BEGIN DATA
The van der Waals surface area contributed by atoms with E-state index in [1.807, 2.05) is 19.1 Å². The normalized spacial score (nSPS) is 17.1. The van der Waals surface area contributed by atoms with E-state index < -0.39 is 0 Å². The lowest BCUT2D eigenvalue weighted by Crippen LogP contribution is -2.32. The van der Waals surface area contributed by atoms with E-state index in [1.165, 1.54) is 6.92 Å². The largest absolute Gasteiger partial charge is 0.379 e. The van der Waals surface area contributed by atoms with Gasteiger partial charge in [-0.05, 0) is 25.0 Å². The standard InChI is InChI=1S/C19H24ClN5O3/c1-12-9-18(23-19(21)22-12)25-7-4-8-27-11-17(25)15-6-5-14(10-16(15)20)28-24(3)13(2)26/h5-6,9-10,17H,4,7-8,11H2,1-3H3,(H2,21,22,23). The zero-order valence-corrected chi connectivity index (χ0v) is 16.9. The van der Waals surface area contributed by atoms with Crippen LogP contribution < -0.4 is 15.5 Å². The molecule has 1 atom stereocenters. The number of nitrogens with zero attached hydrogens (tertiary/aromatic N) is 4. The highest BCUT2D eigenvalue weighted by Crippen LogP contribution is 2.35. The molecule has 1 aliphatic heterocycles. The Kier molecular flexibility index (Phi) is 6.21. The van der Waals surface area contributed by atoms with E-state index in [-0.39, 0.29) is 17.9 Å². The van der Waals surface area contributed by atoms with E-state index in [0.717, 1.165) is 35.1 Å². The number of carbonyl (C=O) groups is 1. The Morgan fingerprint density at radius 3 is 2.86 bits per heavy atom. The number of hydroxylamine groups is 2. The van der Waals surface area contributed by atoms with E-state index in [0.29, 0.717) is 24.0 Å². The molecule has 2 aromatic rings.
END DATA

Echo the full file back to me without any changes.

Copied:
The van der Waals surface area contributed by atoms with E-state index in [1.807, 2.05) is 19.1 Å². The normalized spacial score (nSPS) is 17.1. The van der Waals surface area contributed by atoms with E-state index < -0.39 is 0 Å². The lowest BCUT2D eigenvalue weighted by Crippen LogP contribution is -2.32. The van der Waals surface area contributed by atoms with E-state index in [1.165, 1.54) is 6.92 Å². The largest absolute Gasteiger partial charge is 0.379 e. The van der Waals surface area contributed by atoms with Gasteiger partial charge in [-0.05, 0) is 25.0 Å². The standard InChI is InChI=1S/C19H24ClN5O3/c1-12-9-18(23-19(21)22-12)25-7-4-8-27-11-17(25)15-6-5-14(10-16(15)20)28-24(3)13(2)26/h5-6,9-10,17H,4,7-8,11H2,1-3H3,(H2,21,22,23). The zero-order valence-corrected chi connectivity index (χ0v) is 16.9. The van der Waals surface area contributed by atoms with Crippen LogP contribution < -0.4 is 15.5 Å². The molecule has 1 atom stereocenters. The number of nitrogens with zero attached hydrogens (tertiary/aromatic N) is 4. The highest BCUT2D eigenvalue weighted by Crippen LogP contribution is 2.35. The molecule has 1 aliphatic heterocycles. The Kier molecular flexibility index (Phi) is 6.21. The van der Waals surface area contributed by atoms with E-state index in [-0.39, 0.29) is 17.9 Å². The van der Waals surface area contributed by atoms with E-state index in [0.717, 1.165) is 35.1 Å². The number of carbonyl (C=O) groups is 1. The Morgan fingerprint density at radius 3 is 2.86 bits per heavy atom. The number of hydroxylamine groups is 2. The van der Waals surface area contributed by atoms with E-state index in [0.29, 0.717) is 24.0 Å². The molecule has 2 aromatic rings.